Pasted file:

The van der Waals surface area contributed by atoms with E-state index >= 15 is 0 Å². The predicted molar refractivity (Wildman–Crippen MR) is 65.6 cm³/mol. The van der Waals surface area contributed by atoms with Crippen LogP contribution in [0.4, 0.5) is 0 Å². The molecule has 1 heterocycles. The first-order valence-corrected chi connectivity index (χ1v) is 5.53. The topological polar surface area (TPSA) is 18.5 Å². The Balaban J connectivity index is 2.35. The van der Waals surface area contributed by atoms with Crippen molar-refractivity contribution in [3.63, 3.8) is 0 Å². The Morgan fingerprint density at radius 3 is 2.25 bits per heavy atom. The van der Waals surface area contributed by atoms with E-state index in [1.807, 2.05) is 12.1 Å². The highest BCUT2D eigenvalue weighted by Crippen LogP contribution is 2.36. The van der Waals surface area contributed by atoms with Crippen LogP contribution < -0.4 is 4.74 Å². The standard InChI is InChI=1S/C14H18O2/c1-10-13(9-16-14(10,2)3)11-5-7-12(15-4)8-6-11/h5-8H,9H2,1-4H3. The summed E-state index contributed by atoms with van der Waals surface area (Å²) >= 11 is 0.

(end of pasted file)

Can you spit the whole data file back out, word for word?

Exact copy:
The van der Waals surface area contributed by atoms with E-state index >= 15 is 0 Å². The predicted molar refractivity (Wildman–Crippen MR) is 65.6 cm³/mol. The van der Waals surface area contributed by atoms with Crippen LogP contribution in [0.4, 0.5) is 0 Å². The molecule has 1 heterocycles. The first-order valence-corrected chi connectivity index (χ1v) is 5.53. The topological polar surface area (TPSA) is 18.5 Å². The Balaban J connectivity index is 2.35. The van der Waals surface area contributed by atoms with Crippen molar-refractivity contribution in [3.63, 3.8) is 0 Å². The Morgan fingerprint density at radius 3 is 2.25 bits per heavy atom. The van der Waals surface area contributed by atoms with E-state index in [1.807, 2.05) is 12.1 Å². The highest BCUT2D eigenvalue weighted by Crippen LogP contribution is 2.36. The van der Waals surface area contributed by atoms with Crippen LogP contribution < -0.4 is 4.74 Å². The standard InChI is InChI=1S/C14H18O2/c1-10-13(9-16-14(10,2)3)11-5-7-12(15-4)8-6-11/h5-8H,9H2,1-4H3. The summed E-state index contributed by atoms with van der Waals surface area (Å²) >= 11 is 0.